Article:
Due to the importance of the port in business, and the road, in transporting goods from Bacon to Sorsogon, Governor Penaranda of Albay issued a decree in 1814 ordering the construction of Gabao Bridge, to be finished in forty-five days by polistas. One-half of the bridge, on the Bacon side, was constructed by polistas from Bacon, and the other half, on the Sorsogon side, was constructed by polistas from Sorsogon,. This bridge is located at the boundary of Bacon and Sorsogon (Unfortunately, this bridge to the widening of the concrete roadway going into Bacon, no longer there, having given way which is now a mere district of Sorsogon City - ed.). FR. ISIDORO DINO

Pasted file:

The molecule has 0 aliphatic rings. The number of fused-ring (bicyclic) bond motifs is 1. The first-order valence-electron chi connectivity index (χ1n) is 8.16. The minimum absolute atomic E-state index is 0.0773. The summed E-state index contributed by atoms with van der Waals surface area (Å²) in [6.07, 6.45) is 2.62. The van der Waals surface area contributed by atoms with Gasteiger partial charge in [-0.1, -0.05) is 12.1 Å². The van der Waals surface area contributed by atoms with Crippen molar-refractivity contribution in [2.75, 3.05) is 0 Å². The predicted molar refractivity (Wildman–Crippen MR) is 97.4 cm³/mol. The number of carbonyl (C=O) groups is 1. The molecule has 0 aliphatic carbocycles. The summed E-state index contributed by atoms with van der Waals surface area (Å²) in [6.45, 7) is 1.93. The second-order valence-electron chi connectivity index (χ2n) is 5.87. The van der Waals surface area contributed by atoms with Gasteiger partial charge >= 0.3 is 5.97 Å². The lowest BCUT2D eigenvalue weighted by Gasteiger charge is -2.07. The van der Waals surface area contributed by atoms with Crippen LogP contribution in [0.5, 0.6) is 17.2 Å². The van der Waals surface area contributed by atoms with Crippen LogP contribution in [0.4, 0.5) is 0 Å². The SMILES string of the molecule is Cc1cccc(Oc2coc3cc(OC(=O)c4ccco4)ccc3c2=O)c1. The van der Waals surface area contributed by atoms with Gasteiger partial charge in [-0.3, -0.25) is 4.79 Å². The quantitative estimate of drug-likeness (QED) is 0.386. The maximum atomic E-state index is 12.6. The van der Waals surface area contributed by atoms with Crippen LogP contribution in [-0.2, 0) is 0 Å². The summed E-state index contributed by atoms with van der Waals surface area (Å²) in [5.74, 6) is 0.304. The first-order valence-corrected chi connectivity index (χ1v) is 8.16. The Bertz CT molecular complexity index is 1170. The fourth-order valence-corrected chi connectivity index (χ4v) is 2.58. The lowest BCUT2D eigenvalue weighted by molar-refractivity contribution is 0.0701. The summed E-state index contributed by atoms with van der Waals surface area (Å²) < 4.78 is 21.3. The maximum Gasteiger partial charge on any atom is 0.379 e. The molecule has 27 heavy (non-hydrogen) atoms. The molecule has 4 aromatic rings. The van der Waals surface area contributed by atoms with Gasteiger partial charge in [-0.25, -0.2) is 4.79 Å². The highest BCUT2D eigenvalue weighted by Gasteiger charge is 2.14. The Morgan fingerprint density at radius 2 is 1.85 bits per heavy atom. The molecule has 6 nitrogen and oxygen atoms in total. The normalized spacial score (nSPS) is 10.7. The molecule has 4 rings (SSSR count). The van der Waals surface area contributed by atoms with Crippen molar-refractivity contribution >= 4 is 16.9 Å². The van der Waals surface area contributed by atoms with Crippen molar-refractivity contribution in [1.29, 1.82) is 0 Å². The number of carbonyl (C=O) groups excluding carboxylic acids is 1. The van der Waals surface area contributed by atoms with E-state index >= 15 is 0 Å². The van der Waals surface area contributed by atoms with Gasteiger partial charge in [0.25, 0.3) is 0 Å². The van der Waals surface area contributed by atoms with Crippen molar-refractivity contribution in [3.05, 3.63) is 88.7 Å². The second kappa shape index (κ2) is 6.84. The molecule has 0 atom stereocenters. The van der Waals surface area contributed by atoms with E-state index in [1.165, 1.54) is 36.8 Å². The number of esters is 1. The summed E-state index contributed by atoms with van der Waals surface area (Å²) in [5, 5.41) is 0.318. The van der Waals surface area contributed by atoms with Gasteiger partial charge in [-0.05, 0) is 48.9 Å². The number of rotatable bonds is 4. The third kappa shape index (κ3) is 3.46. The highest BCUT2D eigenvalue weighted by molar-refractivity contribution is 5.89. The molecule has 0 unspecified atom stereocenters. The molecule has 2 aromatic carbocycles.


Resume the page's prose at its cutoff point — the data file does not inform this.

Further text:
Geography

Sorsogon City covers a land area of 31,292 hectares (120.82 sq mi). It is at the southernmost tip of the Bicol Peninsula and of Luzon Island. The city is bounded by Castilla in the west, Manito in the northwest, Albay Gulf in the north, Prieto Diaz in the east, Gubat in the southeast, Casiguran in the southwest, and Sorsogon Bay in the south. Sorsogon is characterized by an irregular topography; mountain ranges on the north-west, sloping uplands on the central part of the city, plain areas southwestern and central north and southeast portion, and marshlands on the southeast deltas. It is also surrounded by water, with Sorsogon Bay to the west Albay Gulf to the northeast, and Philippine Sea in the east.